|Bartenders' most recommended spirit|
First, the TTB, the federal agency that oversees alcohol, released its 2016 statistics last week. A number that jumped out at me is the amount of whiskey produced in the U.S.: 166 million gallons, compared to 147.9 million gallons last year, a 12% increase.
To give you an idea of how huge an 18.1 million gallon increase is, last year the U.S. produced only 6.6 million gallons of vodka, gin and rum combined.
Now, that's production and not bottling, which means most of this whiskey is not going to be on the market soon. In fact, the amount of whiskey bottled last year went down slightly from 2015, and was less than half of the amount of whiskey produced. This is good news; hopefully that huge new batch of 2016 whiskey will spend some years in barrels.
The Distilled Spirits Council said last week that American whiskey was a $3.1 billion business in 2016, and with so much more whiskey in the pipeline, that number should go up. And if it were to go down, if Americans for some reason were to move away from whiskey, that would be good news too, as all that new whiskey would age even longer while waiting for buyers.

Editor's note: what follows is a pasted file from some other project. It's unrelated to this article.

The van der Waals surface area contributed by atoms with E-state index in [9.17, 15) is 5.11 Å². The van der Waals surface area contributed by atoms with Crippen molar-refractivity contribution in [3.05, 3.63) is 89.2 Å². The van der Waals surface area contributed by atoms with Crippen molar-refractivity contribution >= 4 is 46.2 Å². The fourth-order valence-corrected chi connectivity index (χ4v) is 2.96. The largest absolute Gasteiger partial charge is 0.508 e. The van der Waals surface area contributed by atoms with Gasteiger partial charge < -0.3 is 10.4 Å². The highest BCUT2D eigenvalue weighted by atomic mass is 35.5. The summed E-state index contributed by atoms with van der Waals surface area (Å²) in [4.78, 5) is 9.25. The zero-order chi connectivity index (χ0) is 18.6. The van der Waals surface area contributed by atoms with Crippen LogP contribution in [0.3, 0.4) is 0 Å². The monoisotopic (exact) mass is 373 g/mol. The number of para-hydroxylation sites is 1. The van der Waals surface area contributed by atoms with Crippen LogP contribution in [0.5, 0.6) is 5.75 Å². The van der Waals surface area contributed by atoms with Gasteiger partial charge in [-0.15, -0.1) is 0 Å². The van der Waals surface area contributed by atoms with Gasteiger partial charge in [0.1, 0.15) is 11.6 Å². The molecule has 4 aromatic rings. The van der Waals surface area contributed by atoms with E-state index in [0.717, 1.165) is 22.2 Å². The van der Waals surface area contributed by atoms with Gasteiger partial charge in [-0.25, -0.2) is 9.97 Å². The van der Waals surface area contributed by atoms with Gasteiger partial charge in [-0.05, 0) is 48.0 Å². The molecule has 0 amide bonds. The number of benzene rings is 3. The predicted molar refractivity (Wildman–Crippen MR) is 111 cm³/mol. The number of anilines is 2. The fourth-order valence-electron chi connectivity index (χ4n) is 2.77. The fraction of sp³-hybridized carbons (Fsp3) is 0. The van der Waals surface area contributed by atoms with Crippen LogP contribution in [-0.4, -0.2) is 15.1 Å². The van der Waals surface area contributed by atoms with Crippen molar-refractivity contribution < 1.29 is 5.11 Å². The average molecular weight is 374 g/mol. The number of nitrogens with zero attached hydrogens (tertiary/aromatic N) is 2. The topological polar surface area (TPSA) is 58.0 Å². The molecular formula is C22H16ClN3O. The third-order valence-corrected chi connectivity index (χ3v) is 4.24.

Another report released last week was a slap in the face for fans of artisan spirits.
A company called Actûrus (for those of you who don't speak Welsh or Kurdish, two of the five languages that use "û," it is pronounced like the first vowel in "douchebag") has asked bartenders for 11 years in a row which spirit they recommend in several categories.
It turns out that this year, Û.S. bartenders really, really like mainstream spirits brands.
I don't know if Maker's Mark should count as "craft whiskey" anymore, but it's not like these are bad products. In fact, I just had Grand Marnier last Monday night ... in a soufflé. It was gûd.